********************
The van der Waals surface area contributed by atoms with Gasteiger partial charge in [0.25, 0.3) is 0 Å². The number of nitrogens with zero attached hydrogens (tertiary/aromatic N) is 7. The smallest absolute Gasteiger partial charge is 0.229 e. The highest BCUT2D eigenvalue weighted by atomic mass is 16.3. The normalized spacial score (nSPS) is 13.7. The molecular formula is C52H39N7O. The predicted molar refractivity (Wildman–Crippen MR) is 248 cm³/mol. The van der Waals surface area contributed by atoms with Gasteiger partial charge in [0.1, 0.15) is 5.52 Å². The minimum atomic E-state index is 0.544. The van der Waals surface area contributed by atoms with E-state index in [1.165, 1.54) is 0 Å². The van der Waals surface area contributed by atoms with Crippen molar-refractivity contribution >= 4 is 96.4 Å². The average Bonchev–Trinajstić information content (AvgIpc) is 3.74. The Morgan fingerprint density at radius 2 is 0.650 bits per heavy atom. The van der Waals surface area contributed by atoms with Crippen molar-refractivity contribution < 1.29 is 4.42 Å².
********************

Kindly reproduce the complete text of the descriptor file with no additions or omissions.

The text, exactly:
The van der Waals surface area contributed by atoms with Gasteiger partial charge in [0.25, 0.3) is 0 Å². The number of nitrogens with zero attached hydrogens (tertiary/aromatic N) is 7. The smallest absolute Gasteiger partial charge is 0.229 e. The highest BCUT2D eigenvalue weighted by atomic mass is 16.3. The normalized spacial score (nSPS) is 13.7. The molecular formula is C52H39N7O. The predicted molar refractivity (Wildman–Crippen MR) is 248 cm³/mol. The van der Waals surface area contributed by atoms with Gasteiger partial charge in [0.1, 0.15) is 5.52 Å². The minimum atomic E-state index is 0.544. The van der Waals surface area contributed by atoms with E-state index in [1.165, 1.54) is 0 Å². The van der Waals surface area contributed by atoms with Crippen molar-refractivity contribution >= 4 is 96.4 Å². The average Bonchev–Trinajstić information content (AvgIpc) is 3.74. The Morgan fingerprint density at radius 2 is 0.650 bits per heavy atom. The van der Waals surface area contributed by atoms with Crippen molar-refractivity contribution < 1.29 is 4.42 Å².